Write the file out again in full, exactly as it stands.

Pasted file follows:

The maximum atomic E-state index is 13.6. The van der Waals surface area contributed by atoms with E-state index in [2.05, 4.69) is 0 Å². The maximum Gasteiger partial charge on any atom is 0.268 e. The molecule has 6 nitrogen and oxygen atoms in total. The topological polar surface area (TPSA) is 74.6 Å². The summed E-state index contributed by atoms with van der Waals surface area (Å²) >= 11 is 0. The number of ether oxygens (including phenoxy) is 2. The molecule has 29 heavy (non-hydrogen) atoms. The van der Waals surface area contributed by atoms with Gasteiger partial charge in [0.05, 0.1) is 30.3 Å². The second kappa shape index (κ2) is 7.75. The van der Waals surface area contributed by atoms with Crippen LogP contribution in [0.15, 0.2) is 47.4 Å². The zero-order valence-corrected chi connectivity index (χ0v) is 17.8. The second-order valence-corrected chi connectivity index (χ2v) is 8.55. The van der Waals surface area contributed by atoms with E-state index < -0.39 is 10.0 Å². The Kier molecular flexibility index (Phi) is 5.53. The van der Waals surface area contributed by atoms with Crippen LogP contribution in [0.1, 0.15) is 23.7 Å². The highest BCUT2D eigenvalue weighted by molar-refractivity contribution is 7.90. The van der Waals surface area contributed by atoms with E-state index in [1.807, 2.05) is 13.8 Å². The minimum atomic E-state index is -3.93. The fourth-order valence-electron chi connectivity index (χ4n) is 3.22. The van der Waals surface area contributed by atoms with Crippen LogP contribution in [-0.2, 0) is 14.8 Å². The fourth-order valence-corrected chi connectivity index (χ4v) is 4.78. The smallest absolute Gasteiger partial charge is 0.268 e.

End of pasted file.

The maximum atomic E-state index is 13.6. The van der Waals surface area contributed by atoms with E-state index in [2.05, 4.69) is 0 Å². The maximum Gasteiger partial charge on any atom is 0.268 e. The molecule has 6 nitrogen and oxygen atoms in total. The topological polar surface area (TPSA) is 74.6 Å². The summed E-state index contributed by atoms with van der Waals surface area (Å²) >= 11 is 0. The number of ether oxygens (including phenoxy) is 2. The molecule has 29 heavy (non-hydrogen) atoms. The van der Waals surface area contributed by atoms with Gasteiger partial charge in [0.05, 0.1) is 30.3 Å². The second kappa shape index (κ2) is 7.75. The van der Waals surface area contributed by atoms with Crippen LogP contribution in [0.15, 0.2) is 47.4 Å². The zero-order valence-corrected chi connectivity index (χ0v) is 17.8. The second-order valence-corrected chi connectivity index (χ2v) is 8.55. The van der Waals surface area contributed by atoms with E-state index < -0.39 is 10.0 Å². The Kier molecular flexibility index (Phi) is 5.53. The van der Waals surface area contributed by atoms with Crippen LogP contribution in [0.1, 0.15) is 23.7 Å². The highest BCUT2D eigenvalue weighted by molar-refractivity contribution is 7.90. The van der Waals surface area contributed by atoms with E-state index in [1.807, 2.05) is 13.8 Å². The minimum atomic E-state index is -3.93. The fourth-order valence-electron chi connectivity index (χ4n) is 3.22. The van der Waals surface area contributed by atoms with Crippen LogP contribution in [-0.2, 0) is 14.8 Å². The fourth-order valence-corrected chi connectivity index (χ4v) is 4.78. The smallest absolute Gasteiger partial charge is 0.268 e.